Rep. John Nygren (R-Marinette), co-chair of the Legislature’s budget-writing committee, the Joint Finance Committee (JFC), met with local hospital leaders at Bay Area Medical Center, Marinette, recently to discuss Medicaid funding.
During their meeting, participants stressed the importance of improving Wisconsin’s inadequate Medicaid reimbursement rates, which resulted in over $1 billion statewide that went unpaid to Wisconsin hospitals for treating Medicaid patients. Hospital leaders from the area also discussed their concerns with Congress’ recent actions to repeal and replace the Affordable Care Act, commending Nygren for two recent public statements he made encouraging Congress to embrace the "Wisconsin model" for coverage expansion and not disadvantage Wisconsin’s Medicaid reform plan in the process.
Ed Harding, president/CEO of Bay Area Medical Center reiterated the same concerns during his public testimony before the Joint Finance Committee’s budget hearing held April 21 in Marinette.
"The main tool that states can use to offset these Medicaid losses is the Medicaid Disproportionate Share Hospital (DSH) program," Harding’s testimony stated. "As you create your priorities for this budget, we ask that you make health care a top priority by improving Medicaid reimbursement."
Mike Schafer, president/CEO of Spooner Health, testified April 18 at the JFC’s public hearing held in Spooner. During his testimony, Schafer also stressed Medicaid reimbursement as well as the circumstances rural communities and hospitals face, especially related to their health care workforce. Schafer also testified about the need to support hospitals that are ineligible for DSH but still serve a high number of low-income patients on Medicaid in rural communities.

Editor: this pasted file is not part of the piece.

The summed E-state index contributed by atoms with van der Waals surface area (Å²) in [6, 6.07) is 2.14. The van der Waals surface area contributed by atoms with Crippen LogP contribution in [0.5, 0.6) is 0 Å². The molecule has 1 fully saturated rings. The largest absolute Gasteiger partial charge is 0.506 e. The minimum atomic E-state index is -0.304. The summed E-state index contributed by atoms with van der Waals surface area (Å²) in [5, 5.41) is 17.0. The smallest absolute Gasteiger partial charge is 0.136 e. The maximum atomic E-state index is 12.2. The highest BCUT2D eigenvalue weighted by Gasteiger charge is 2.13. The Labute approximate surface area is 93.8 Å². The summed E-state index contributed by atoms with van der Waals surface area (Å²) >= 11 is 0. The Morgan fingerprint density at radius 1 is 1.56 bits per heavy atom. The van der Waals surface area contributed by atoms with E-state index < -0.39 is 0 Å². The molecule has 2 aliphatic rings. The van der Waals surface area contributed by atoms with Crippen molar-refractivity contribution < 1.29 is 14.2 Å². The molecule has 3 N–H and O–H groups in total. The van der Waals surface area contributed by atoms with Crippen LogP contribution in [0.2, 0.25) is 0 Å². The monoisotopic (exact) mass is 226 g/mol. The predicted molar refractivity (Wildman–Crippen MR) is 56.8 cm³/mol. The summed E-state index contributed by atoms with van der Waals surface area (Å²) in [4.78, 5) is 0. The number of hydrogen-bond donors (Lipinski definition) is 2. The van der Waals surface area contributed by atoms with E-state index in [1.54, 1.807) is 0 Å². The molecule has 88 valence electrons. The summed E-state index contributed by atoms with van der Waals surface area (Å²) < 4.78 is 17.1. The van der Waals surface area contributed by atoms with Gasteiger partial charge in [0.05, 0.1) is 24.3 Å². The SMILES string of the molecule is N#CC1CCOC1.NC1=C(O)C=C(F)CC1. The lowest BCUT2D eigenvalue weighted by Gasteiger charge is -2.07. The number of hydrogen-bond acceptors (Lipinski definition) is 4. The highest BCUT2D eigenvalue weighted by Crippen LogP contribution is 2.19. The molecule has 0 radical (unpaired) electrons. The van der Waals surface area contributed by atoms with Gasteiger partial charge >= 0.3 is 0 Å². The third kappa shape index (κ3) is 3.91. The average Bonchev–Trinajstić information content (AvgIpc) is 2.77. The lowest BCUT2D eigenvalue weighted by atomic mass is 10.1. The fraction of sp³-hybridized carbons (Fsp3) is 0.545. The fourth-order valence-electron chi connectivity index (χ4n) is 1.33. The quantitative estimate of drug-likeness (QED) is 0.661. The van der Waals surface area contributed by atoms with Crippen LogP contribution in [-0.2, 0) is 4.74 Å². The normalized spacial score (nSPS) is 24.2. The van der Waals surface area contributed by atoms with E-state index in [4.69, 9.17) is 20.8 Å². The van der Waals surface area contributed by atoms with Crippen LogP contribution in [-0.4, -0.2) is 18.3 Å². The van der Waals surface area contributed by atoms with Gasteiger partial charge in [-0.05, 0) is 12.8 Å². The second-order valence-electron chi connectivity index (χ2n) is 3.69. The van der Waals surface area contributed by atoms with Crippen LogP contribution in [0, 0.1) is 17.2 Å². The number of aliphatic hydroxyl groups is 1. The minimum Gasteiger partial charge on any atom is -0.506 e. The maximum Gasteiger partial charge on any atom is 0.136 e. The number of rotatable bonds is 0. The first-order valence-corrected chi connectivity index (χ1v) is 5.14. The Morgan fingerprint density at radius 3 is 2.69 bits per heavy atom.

"Wisconsin’s rural hospitals face unique challenges, the most significant of which is an aging patient mix and an aging workforce," read a letter submitted to the JFC by Schafer and 16 other hospital leaders from the region. "This problem impacts health care delivery on both the supply and demand side of the equation, as demand for services increases and the labor market (supply of care) shrinks due to retirements. We applaud the work of the Rural Wisconsin Initiative to help address these significant challenges we face in rural Wisconsin."
The Joint Finance Committee has now completed its round of six public hearings. Close to 10 Wisconsin hospital leaders testified at these JFC hearings statewide. An additional 50 hospital leaders from across the state submitted joint letters to the Committee, which urged JFC to make Medicaid funding a priority through increased DSH program funding, mental health funding and targeted rural and workforce initiatives.